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Southampton law spurs faceoff over fences

Shown is an aerial view of the Noyac

Shown is an aerial view of the Noyac Bay, left, Sag Harbor and Paynes Creek (right), from the West facing East, Tuesday June 15, 2010. The Southampton Town board is trying to regulate six foot tall fences that go up in the yards of houses on waterfront property. Because of a quirk in town regulations, the street side of a property is the rear yard if the house faces the water, which� means the 6 foot fence is allowed by law. Julie Penny says the town's precious water views are being lost. (photo by Kevin P. Coughlin) Photo Credit: KEVIN P. COUGHLIN

In tony Southampton, good fences are making for bad neighbors.

A quirky section of town law that regulates where fences can be placed for some houses on the water has led to a proliferation of high fences on the street.

Basically, the law says that for any home on a pond, lake or bay the front of the house faces the water.

That means the back of the house faces the street, and homeowners can put up a 6-foot fence between the house and the street, right on the property line. As a result, people are starting to complain that some roads are lined with so many fences you can't see the water, or pull your car off the road in an emergency.

Houses that face the Atlantic Ocean are an exception. Their backyard faces the ocean, and they need to get a special permit before putting a high fence up between the house and the street. Many do just that.

The problem came up a week ago when the town board held a hearing on a proposal to change its zoning code so that waterfront houses could no longer put up a 6-foot fence directly on the property line facing the street. Instead, they would have to put it five feet back from the road, and screen it with plantings. That way, drivers would have enough room to pull off in an emergency without hitting a fence, and the street side would look more attractive.

"These solid 6-foot fences are totally changing the character of these neighborhoods . . . they're aesthetically appalling," wrote the Noyack Citizen Advisory Committee. "What limited water views the residents have will disappear."

Julie Penny, who lives on Noyack Road, said her road is designated as a scenic corridor, but does not have the legal protection of being a formal scenic overlay district. The designation means the town believes the road is in a particularly scenic area, but without the overlay district designation, there are no special rules to protect the views.

"It's an issue that's ruining Noyack," she said of the fence problem. "It's a serious situation. We're losing it [the views] so quickly."

Penny said she is seeing similar problems in Bridgehampton, where tall hedges are being planted along Scuttlehole Road, blocking the view of the rolling farmlands.

"First came the fences, then came the hedges, then came the big trees that block the views," she said. "It's like driving with blinders on."

It is, she recalled, a far cry from the magical vistas she used to see on Scuttlehole Road, where horses ran through the mist in the early morning and time seemed to stand still.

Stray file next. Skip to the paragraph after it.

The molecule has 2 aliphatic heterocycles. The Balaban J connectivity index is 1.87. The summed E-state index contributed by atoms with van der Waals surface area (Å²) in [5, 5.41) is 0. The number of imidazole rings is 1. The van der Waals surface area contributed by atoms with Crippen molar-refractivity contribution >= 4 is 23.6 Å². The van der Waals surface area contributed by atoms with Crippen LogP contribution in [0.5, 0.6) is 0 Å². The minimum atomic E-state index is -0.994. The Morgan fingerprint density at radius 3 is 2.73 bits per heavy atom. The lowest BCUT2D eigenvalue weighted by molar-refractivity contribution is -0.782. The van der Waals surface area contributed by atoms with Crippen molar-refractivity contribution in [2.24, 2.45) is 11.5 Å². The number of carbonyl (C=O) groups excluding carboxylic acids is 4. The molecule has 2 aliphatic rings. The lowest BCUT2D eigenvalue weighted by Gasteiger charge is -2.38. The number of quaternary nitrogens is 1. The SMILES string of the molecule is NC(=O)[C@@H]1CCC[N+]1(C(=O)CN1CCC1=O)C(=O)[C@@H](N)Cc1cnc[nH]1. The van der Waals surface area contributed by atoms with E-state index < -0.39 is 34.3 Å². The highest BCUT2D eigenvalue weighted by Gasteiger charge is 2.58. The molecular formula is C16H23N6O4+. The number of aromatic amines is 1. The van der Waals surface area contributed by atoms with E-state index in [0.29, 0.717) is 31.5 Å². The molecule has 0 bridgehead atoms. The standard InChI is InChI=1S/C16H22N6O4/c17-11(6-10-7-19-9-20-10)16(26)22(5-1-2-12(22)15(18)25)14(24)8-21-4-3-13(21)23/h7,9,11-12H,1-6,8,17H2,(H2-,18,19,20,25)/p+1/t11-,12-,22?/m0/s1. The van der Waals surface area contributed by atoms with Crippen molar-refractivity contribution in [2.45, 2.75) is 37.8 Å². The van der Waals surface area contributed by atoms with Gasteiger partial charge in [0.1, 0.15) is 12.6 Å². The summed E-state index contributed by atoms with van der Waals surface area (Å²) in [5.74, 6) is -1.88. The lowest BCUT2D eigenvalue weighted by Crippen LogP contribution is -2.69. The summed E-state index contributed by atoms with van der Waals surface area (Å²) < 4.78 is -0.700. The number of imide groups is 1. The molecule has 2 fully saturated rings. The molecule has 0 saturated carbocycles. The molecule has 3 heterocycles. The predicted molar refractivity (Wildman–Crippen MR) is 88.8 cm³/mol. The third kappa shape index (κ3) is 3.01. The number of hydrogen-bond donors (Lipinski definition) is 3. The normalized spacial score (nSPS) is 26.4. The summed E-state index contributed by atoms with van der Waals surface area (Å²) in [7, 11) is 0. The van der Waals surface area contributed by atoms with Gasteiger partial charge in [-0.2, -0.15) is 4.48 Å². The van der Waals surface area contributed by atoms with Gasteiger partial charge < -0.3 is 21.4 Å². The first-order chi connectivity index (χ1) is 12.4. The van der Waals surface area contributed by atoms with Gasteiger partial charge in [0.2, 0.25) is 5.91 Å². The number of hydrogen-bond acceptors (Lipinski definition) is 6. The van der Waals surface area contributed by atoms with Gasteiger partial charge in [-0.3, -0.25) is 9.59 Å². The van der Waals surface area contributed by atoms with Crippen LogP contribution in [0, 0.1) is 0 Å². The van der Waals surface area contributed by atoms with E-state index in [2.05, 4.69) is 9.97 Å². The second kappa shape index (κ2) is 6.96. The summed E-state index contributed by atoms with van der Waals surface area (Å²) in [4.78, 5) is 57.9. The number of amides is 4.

The law governing fences would not apply to most of Scuttlehole Road, which is not on a lake or stream.

Not everyone in Southampton supports the change. Especially those who have fences.

Michael Garrett, who lives on Shinnecock Bay in Shinnecock Hills, stood at his fence on Friday and listened as it barely muffled the noise of the cars and trucks that sped by on Montauk Highway.

"If we had to go back five feet, we would lose these two trees," he said. He would also lose a little alley next to his house which is just big enough to park a car on his shallow lot.

Garrett would not have to take down the fence to conform to the proposed town code, which would apply only to new fences put up. But the fence already has been knocked down twice by cars, and if it gets knocked down again, he would have to comply with any new town zoning code.

Garrett said he understood the town's desire to make roads safer and improve the scenic vistas by moving back fences and giving cars room to pull off the road, but not in every situation.

"Like most other things, it makes sense and then they apply it to where it makes no sense," he said.

Southampton Supervisor Anna Throne Holst said the board generally agreed that the loss of scenic views was becoming a problem, and added that the specific zone change being proposed was an attempt to move fences back from the edge of the road, to make it slightly more attractive and less of a safety hazard.

She and other board members noted there have been complaints that drivers have no way to get off the road in case of an emergency. There were also some complaints that the big fences can create drainage problems, especially brick walls or concrete walls with footings.

Under the current town law, property owners could just as easily put up a 6-foot brick wall or a solid cement retaining wall, which can interfere with the flow of rainwater and create flooding problems.

After discussion, the board adjourned its hearing, and expects to bring the proposed fence code change back up for discussion at its next regular meeting on Tuesday.

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